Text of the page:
It may be an admission of lack of imagination or narrowness to declare that the highlights of the waning year in Canada were mostly about politics.
In the case of 2011, though, there's little debate that it was an extraordinary year in the comings and goings of those who sought to govern the country, one that is likely to have an impact for many years to come.
There's a bit of a toss-up over what was the most momentous thing that arose out of the stunning result of the federal election in May. For the record, those main outcomes were: Prime Minister Stephen Harper winning a strong Conservative majority government; the left-wing New Democratic Party winning a huge number of seats in Quebec, enough to propel it to official Opposition status; the reduction of the once mighty Liberal Party to its worst showing ever; and the de facto obliteration of the separatist Bloc Quebecois, down to four seats.
As if this massive tectonic shift in the federal political firmament were not enough drama, there was the sudden, shocking and cruel death of New Democratic Party leader Jack Layton, felled by an unspecified cancer at age 61.
Layton's death in August immediately forced a rethink of the longer-term prospects of the party he had brought to the doorstep of power, quite possibly forming an historic first New Democratic Party federal government come the next vote. The party's success was almost entirely based on the sudden affection Quebecers discovered for Layton's relentless optimism and socially progressive stance.
Whatever fate awaits the New Democratic Party, now in the midst of a leadership campaign, the fact remains Stephen Harper has a solid lock on power for four years, having already served as prime minister for five years in a minority situation. Based on actions taken so far, it's clear to political observers the prime minister fully intends to take the country in a new direction.
We can't ignore Quebec on the checklist of major developments on the Canadian political scene in 2011. The end of the year saw the creation of a new political party — Coalition Avenir Quebec — comprising disaffected elements from both the separatist Parti Quebecois and the conservative-leaning Action Democratique. Under leader and former PQ minister Francois Legault, the party offers a freeze on talk of Quebec separation and an agenda to streamline Quebec government.
An election is expected in the province, perhaps in the spring, in which Premier Jean Charest, unpopular in the polls but the wiliest of politicians, will likely attempt to derail the Coalition Avenir Quebec before it can establish itself as a credible government alternative.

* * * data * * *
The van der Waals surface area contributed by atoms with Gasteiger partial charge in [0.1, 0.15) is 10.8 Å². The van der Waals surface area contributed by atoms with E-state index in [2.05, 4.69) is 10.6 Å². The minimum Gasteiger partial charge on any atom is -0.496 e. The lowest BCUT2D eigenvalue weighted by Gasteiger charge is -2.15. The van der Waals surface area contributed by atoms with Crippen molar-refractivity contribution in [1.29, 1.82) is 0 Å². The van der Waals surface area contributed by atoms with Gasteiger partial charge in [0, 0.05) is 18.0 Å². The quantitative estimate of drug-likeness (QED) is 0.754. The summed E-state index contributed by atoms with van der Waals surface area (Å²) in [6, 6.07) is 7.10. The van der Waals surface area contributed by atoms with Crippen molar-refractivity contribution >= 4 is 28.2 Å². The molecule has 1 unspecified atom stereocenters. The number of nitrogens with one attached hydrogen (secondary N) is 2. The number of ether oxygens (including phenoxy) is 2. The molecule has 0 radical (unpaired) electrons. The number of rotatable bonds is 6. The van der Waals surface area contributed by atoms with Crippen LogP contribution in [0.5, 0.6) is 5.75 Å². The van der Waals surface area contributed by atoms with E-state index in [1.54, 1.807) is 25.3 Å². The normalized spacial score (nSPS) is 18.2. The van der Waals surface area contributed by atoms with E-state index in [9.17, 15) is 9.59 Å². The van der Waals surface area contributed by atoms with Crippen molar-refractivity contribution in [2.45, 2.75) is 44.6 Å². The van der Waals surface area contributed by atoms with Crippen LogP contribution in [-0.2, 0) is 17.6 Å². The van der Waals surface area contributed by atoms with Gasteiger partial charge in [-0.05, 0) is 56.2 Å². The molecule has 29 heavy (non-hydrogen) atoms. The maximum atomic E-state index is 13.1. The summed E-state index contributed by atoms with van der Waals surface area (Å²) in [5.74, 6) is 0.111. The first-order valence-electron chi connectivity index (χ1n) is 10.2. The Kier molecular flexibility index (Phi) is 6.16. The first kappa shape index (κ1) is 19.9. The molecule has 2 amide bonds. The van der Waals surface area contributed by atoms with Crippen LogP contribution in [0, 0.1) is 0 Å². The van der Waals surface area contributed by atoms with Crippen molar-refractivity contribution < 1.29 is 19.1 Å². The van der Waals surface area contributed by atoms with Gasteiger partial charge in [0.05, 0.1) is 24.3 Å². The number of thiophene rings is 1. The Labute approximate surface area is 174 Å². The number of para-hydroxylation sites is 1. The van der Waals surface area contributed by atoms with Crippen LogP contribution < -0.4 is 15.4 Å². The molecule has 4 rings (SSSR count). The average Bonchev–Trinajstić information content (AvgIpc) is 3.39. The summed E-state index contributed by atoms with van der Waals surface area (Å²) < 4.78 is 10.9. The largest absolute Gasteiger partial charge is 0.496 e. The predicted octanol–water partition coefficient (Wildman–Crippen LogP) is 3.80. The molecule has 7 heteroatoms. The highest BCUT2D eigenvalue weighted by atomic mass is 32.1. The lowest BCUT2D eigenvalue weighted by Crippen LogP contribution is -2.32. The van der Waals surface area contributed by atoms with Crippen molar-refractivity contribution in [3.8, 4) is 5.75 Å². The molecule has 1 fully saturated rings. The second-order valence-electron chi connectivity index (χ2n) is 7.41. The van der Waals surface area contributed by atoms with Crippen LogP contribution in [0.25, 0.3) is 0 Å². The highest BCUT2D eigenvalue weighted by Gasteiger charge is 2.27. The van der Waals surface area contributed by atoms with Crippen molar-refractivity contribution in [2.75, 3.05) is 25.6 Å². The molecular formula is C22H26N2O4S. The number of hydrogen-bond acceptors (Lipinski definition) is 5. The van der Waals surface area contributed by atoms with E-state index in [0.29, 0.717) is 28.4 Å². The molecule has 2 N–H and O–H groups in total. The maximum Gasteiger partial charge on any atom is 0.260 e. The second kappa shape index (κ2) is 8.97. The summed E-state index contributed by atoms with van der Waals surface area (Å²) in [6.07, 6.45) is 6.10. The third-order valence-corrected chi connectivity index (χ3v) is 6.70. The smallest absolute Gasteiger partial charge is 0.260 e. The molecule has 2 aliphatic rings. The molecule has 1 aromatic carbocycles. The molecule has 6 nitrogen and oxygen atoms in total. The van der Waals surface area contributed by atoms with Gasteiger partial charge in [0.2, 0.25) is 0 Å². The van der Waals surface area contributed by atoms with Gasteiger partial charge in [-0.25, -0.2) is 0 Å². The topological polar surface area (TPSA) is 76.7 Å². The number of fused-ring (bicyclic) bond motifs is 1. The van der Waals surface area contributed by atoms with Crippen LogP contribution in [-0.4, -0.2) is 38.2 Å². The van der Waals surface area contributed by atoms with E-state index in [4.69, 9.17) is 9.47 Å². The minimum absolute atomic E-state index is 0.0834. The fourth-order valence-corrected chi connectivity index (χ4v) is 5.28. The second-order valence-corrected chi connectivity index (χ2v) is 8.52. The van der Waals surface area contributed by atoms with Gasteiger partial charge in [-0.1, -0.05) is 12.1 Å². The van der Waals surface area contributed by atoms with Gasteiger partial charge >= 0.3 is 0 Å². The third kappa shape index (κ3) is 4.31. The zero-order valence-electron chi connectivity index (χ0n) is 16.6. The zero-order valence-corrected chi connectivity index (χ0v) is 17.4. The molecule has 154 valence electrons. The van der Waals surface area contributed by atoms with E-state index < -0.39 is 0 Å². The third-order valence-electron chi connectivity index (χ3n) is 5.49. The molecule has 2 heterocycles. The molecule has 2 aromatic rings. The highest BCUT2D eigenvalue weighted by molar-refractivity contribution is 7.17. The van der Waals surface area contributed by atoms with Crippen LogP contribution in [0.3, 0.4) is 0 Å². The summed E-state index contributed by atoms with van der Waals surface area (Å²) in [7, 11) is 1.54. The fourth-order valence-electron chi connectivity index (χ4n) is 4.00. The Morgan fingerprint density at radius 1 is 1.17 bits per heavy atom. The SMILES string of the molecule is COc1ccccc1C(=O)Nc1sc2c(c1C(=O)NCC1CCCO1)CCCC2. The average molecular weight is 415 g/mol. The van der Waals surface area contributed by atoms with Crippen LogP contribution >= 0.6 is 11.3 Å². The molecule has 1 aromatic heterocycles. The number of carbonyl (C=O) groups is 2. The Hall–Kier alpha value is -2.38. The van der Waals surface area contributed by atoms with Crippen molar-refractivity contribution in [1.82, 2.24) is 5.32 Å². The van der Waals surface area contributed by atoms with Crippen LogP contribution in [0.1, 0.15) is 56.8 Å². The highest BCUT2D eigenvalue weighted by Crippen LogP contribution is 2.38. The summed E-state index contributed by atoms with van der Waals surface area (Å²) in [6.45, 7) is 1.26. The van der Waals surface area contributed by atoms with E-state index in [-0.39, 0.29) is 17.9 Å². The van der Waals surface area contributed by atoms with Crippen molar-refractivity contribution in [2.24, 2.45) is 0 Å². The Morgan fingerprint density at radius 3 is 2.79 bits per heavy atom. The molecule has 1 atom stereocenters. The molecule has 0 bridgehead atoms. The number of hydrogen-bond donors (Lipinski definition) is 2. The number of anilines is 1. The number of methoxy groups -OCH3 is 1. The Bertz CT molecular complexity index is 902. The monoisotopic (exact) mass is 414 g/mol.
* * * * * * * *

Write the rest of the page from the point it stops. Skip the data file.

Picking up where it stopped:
Another development that deserves notice as a milestone and perhaps a portent of things to come is the fact Canada now has four female leaders of its 10 provinces and three territories. The newest is Alison Redford, who won the leadership of the long-ruling Alberta Progressive Conservative party in October.
The 46-year-old lawyer and former attorney general is a good bet to hold power in the election in the coming year and inherit the job of defending the province's oil sands project in the face of foreign protest.
Redford follows Christy Clark, who has led the British Columbia Liberal government since winning the party leadership in March. Her prospects for becoming B.C.'s first elected woman premier in 2013 are not as certain as Redford's, seeing as she faces stronger opposition parties.
Newfoundland and Labrador's Pat Dunderdale led her conservative party to a strong victory in October. She joined Nunavut's Eva Aariak in the small group of women who have won provincial or federal elections as leader. Aariak, an independent, came to power in 2008.
Aariak has quipped that with female premiers on the north, west and eastern coasts of the country, "the three seas are guarded by women."
While the emergence of female leaders may mark a "sea change" in Canadian politics, surely the major change driving the nation in 2012 will be Stephen Harper at the helm commanding a majority at full steam ahead.
Peter Black is a radio broadcaster and writer based in Quebec City. He has worked on Parliament Hill in Ottawa, in Montreal as a newspaper reporter and editor, and as a translator and freelance writer. He can be reached at firstname.lastname@example.org.